Deeper research. Now a leader was needed to decide what kind of business had the greatest opportunity for success and to develop a capital plan to underwrite the start up costs of that business. John Hamilton, President of City First Enterprises, was that leader. He understood the business world and he understood the needs of the community. John and his team determined that the biggest opportunity laid in anchoring this work to a municipality. Next, they determined that stormwater/cleanwater management was the area of work with the greatest immediate potential here in our region. Combining those two factors with a desire by Prince George’s County to identify new approaches to combat wealth inequality in the County made Prince George’s County the optimal municipality to begin this work.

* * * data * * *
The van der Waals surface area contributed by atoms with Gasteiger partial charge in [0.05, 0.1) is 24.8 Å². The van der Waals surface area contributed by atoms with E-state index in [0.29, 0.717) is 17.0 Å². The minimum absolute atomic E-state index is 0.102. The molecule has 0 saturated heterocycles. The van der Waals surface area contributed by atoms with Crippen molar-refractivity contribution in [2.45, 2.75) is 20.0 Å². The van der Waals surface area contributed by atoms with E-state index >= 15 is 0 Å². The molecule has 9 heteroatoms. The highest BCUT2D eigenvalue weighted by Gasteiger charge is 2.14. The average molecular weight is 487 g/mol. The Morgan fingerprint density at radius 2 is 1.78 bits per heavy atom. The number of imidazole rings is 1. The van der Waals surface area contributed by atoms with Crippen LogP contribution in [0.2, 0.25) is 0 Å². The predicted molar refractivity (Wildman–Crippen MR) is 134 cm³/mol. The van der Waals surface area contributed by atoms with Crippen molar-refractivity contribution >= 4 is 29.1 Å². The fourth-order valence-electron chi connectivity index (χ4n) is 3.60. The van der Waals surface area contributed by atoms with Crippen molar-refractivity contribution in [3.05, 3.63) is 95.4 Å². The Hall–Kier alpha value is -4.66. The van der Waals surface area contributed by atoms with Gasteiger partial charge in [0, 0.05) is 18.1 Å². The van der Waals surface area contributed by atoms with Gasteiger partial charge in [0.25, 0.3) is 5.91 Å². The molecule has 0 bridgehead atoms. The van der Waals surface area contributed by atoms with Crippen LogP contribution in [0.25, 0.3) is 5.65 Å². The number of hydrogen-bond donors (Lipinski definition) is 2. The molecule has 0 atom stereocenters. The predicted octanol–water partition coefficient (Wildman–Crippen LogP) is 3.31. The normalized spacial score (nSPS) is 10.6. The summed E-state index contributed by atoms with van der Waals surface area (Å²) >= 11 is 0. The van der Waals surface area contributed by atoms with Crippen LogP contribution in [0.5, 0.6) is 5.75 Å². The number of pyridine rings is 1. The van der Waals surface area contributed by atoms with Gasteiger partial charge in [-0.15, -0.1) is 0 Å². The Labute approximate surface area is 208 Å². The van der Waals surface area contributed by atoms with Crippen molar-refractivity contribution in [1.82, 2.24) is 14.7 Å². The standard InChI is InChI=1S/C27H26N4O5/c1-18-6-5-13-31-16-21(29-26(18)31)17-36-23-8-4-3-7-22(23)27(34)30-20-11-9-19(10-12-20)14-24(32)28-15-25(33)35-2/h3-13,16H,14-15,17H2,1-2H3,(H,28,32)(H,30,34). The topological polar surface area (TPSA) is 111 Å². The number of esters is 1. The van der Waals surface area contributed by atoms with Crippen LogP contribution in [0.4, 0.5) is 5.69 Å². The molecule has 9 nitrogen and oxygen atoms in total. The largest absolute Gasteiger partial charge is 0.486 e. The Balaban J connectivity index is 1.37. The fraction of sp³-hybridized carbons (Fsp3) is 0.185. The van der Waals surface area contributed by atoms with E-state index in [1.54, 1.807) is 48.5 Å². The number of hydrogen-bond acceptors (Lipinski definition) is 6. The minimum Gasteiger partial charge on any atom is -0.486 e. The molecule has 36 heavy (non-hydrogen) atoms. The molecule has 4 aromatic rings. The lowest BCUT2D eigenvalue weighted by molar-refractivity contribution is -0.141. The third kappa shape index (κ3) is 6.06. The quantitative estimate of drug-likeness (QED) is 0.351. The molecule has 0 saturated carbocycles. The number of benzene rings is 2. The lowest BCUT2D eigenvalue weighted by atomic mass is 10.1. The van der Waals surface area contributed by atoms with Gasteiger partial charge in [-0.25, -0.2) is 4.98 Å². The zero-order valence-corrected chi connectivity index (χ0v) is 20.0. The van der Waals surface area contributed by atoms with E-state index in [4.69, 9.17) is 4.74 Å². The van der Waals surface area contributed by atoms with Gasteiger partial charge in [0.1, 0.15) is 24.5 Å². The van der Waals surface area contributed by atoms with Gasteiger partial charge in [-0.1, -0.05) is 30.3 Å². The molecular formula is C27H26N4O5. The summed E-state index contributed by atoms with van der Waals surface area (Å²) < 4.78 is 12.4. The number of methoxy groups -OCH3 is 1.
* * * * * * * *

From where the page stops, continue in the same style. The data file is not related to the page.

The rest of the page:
Collaboration. So, what does it take to launch an initiative? A strong cross-sector collaboration to meet a community need is a must have. The philanthropic community was the catalyst, the academic community provided the research, and government had a need to address: compliance with the U.S. Environmental Protection Agency’s Clean Water Act standards. All of these factors have converged in a way to make the initiative possible.

The last ingredient. Even with all the partnership stars aligning, there is still work to be done. All parties are eager to launch the initiative and implement the tenets of community wealth building in Prince George’s County, but are awaiting finalization of the necessary agreements. We are excited about the potential impact of the Community Wealth Building Initiative and look forward to providing you with an update of our progress soon.

Note: Late last month, WRAG hosted the second tour of the Evergreen model for local funders potentially interested in becoming a part of this work. To learn more, contact Tamara Copeland at WRAG or Jason Washington at City First Enterprises.